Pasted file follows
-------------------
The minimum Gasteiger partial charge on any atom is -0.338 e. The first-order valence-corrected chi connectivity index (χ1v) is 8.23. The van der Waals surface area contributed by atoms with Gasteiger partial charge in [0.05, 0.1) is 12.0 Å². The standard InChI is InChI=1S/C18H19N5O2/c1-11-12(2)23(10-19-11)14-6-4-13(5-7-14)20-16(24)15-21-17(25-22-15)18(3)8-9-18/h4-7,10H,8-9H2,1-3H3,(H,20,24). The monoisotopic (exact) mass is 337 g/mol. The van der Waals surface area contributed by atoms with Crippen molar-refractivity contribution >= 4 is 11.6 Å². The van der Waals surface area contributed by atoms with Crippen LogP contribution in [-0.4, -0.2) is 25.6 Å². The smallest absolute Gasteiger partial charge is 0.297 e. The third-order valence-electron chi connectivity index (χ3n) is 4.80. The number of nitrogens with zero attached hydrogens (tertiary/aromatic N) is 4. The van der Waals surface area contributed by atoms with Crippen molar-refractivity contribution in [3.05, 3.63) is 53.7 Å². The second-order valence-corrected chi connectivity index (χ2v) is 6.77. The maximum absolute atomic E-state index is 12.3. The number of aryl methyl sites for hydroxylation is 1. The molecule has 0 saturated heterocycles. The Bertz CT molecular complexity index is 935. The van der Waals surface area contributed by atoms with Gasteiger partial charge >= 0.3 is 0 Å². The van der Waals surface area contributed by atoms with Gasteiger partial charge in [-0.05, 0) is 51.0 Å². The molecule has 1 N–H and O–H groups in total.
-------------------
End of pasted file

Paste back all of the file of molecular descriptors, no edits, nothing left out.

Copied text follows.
The minimum Gasteiger partial charge on any atom is -0.338 e. The first-order valence-corrected chi connectivity index (χ1v) is 8.23. The van der Waals surface area contributed by atoms with Gasteiger partial charge in [0.05, 0.1) is 12.0 Å². The standard InChI is InChI=1S/C18H19N5O2/c1-11-12(2)23(10-19-11)14-6-4-13(5-7-14)20-16(24)15-21-17(25-22-15)18(3)8-9-18/h4-7,10H,8-9H2,1-3H3,(H,20,24). The monoisotopic (exact) mass is 337 g/mol. The van der Waals surface area contributed by atoms with Crippen molar-refractivity contribution >= 4 is 11.6 Å². The van der Waals surface area contributed by atoms with Crippen LogP contribution in [-0.4, -0.2) is 25.6 Å². The smallest absolute Gasteiger partial charge is 0.297 e. The third-order valence-electron chi connectivity index (χ3n) is 4.80. The number of nitrogens with zero attached hydrogens (tertiary/aromatic N) is 4. The van der Waals surface area contributed by atoms with Crippen molar-refractivity contribution in [3.05, 3.63) is 53.7 Å². The second-order valence-corrected chi connectivity index (χ2v) is 6.77. The maximum absolute atomic E-state index is 12.3. The number of aryl methyl sites for hydroxylation is 1. The molecule has 0 saturated heterocycles. The Bertz CT molecular complexity index is 935. The van der Waals surface area contributed by atoms with Gasteiger partial charge >= 0.3 is 0 Å². The van der Waals surface area contributed by atoms with Gasteiger partial charge in [-0.05, 0) is 51.0 Å². The molecule has 1 N–H and O–H groups in total.